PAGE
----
Hicks, Charles. "Experiences Implementing Hands-On Wet-Lab Experiments Designed for Supervised At-Home Use During the Pandemic." World Journal of Chemical Education 10.1 (2022): 38-45.
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Hicks, C. (2022). Experiences Implementing Hands-On Wet-Lab Experiments Designed for Supervised At-Home Use During the Pandemic. World Journal of Chemical Education, 10(1), 38-45.
Chicago Style
Hicks, Charles. "Experiences Implementing Hands-On Wet-Lab Experiments Designed for Supervised At-Home Use During the Pandemic." World Journal of Chemical Education 10, no. 1 (2022): 38-45.
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  • Figure 2. Normalized transmittance spectra of filters used in the experiment “Building a spectrophotometer and using it to measure an absorption spectrum”
  • Figure 4. Interlocking plastic-block spectrophotometer used in the experiment “Building a spectrophotometer and using it to measure an absorption spectrum”
  • Figure 5. Absorbance spectrum of dilute green food coloring measured on a commercial spectrophotometer and data collected using an interlocking plastic block spectrophotometer
  • Figure 6. Results of student surveys concerning effectiveness of the top-view camera and the educational value of the videos in demonstrating experimental techniques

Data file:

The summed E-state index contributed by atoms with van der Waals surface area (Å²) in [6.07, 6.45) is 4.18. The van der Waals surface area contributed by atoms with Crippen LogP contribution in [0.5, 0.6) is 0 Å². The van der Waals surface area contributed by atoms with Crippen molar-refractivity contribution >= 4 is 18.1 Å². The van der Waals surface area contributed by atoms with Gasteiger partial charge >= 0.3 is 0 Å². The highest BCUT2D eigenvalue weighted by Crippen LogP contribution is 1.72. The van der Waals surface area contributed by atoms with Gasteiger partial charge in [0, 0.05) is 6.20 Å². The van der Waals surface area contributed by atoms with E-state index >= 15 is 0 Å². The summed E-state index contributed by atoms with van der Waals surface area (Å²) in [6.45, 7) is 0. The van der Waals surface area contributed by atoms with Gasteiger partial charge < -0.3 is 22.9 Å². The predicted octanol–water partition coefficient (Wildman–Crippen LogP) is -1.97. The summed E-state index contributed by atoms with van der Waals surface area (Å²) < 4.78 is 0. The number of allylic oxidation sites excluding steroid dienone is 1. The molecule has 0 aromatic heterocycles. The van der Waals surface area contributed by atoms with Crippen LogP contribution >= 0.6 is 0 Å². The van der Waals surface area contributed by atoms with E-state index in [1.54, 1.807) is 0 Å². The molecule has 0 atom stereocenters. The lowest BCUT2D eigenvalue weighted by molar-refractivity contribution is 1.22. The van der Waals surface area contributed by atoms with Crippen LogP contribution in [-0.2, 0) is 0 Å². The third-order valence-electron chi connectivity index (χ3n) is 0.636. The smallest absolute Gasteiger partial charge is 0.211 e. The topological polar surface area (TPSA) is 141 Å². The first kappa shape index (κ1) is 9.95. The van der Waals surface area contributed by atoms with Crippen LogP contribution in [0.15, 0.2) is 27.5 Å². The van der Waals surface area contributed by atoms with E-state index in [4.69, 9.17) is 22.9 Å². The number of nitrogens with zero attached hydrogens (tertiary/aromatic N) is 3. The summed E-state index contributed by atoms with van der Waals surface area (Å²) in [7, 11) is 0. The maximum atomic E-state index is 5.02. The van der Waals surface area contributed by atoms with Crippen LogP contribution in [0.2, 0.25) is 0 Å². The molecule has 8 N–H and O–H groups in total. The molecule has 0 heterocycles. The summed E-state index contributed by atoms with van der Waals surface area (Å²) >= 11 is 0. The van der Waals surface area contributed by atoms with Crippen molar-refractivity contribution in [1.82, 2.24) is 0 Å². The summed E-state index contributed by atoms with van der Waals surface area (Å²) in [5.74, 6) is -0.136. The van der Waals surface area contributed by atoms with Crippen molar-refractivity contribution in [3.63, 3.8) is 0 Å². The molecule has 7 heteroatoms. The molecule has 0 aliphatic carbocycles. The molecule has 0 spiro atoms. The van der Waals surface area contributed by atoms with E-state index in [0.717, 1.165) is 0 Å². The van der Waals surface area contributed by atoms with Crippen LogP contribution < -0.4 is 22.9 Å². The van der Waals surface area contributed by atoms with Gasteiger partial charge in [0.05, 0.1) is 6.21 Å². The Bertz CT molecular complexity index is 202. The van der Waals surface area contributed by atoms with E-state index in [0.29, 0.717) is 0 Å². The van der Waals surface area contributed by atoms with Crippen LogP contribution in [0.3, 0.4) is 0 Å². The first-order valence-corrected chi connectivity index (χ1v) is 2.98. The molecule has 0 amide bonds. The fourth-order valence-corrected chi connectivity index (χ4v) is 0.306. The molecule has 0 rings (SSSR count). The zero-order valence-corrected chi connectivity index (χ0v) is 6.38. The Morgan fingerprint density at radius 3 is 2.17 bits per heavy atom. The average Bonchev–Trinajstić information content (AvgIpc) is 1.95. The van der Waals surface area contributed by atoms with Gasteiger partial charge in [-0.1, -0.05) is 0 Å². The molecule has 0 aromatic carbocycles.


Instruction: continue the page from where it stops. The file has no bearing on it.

[1]  D. Kennepohl, “Using home-laboratory kits to teach general chemistry,” Chem. Educ. Res. Pract., vol. 8, no. 3, 2007.
In article      View Article
 
[2]  E. Boschmann, “Teaching Chemistry via Distance Education,” J. Chem. Educ., vol. 80, no. 6, p. 704, Jun. 2003.
In article      View Article
 
[3]  S. Burchett and J. L. Hayes, “Online Chemistry: The Development and Use of a Custom In-House Laboratory Kit,” in Online Approaches to Chemical Education, vol. 1261, American Chemical Society, 2017, pp. 5-57.
In article      View Article
 
[4]  R. L. Sansom, “Pressure from the Pandemic: Pedagogical Dissatisfaction Reveals Faculty Beliefs,” J. Chem. Educ., vol. 97, no. 9, pp. 2378-2382, Sep. 2020.
In article      View Article
 
[5]  T. Russo, “A low-cost conductivity apparatus,” J. Chem. Educ., vol. 63, no. 11, p. 981, Nov. 1986.
In article      View Article
 
[6]  D. A. Katz and C. Willis, “Two safe student conductivity apparatus,” J. Chem. Educ., vol. 71, no. 4, pp. 330-332, Apr. 1994.
In article      View Article
 
[7]  B. R. Ganong, “Hand-Held Conductivity Meter and Probe for Small Volumes and Field Work,” J. Chem. Educ., vol. 77, no. 12, p. 1606, Dec. 2000.